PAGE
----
Black lung, known in the scientific community as coal workers' pneumoconiosis, was back in the news last week. A big law firm has been accused of intentionally withholding information that could have helped some miners collect black lung benefits.
Obviously, state and federal authorities should investigate. If the claim is true, the law firm should be punished severely.
But even if the accusation is true, it affected only a comparative handful of miners. Of much more concern should be the thousands who continue to contract black lung from working in coal mines.
For several years, it appeared federal mine requirements enacted nearly half a century ago were effective in protecting most miners.
But new studies by the National Institute for Occupational Safety and Health indicate black lung is making a comeback. As many as one-tenth of miners with careers of 25 years or more test positive for black lung, NIOSH found. Even those with fewer years in the mines are at more risk than had been thought previously.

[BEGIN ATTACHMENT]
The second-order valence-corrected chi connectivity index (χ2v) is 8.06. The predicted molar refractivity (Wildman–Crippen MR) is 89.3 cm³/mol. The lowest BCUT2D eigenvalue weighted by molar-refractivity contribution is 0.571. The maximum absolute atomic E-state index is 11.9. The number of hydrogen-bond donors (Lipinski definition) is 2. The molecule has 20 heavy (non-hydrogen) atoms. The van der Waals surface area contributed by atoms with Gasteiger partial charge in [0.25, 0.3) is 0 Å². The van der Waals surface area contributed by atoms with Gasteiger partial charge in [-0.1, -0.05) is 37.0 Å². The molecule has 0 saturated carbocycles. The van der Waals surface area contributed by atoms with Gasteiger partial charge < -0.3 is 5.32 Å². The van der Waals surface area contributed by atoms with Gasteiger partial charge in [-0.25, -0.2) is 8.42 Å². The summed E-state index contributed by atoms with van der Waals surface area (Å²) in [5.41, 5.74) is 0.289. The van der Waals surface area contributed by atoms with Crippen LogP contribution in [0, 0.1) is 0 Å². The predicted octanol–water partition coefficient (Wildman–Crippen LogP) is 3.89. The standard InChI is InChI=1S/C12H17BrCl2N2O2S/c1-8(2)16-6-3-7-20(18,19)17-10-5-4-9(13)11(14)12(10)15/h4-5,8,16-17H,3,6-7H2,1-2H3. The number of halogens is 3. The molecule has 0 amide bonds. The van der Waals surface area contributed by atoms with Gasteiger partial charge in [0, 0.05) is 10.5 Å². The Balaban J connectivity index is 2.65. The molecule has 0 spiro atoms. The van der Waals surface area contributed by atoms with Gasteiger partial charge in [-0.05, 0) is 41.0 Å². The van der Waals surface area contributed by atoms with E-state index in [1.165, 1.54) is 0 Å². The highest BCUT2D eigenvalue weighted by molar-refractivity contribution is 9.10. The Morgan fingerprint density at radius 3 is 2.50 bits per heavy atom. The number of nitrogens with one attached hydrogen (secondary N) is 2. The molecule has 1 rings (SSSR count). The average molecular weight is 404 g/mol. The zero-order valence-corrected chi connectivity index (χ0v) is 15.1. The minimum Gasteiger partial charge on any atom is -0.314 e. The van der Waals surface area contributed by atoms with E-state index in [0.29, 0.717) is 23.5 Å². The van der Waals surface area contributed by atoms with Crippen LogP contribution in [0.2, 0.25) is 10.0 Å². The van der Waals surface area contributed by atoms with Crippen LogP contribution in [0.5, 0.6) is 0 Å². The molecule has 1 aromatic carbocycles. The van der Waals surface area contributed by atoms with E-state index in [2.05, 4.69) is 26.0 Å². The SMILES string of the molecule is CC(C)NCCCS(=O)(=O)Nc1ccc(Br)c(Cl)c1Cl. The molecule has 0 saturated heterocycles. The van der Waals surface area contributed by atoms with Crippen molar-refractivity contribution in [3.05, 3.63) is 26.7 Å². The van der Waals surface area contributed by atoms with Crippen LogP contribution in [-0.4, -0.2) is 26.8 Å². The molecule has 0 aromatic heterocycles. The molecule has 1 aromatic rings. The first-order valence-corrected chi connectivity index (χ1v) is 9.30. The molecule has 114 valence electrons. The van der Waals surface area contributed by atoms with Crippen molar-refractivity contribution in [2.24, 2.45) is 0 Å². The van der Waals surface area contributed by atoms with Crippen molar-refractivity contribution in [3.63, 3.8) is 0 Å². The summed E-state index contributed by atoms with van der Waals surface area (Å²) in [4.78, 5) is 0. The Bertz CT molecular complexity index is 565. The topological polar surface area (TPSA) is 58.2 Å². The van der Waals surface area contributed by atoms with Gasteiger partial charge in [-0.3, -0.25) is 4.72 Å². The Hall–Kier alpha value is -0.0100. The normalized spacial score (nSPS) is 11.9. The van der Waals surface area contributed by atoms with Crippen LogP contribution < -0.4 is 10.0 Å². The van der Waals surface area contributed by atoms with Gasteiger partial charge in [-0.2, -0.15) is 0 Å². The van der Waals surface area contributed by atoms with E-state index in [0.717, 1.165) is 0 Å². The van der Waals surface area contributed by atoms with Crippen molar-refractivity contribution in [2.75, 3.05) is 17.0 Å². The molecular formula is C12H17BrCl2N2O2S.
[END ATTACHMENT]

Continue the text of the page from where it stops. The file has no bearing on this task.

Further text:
Government and industry scientists need to find out why protective measures do not seem to have worked as well as they seemed to initially. Miners deserve better odds against black lung.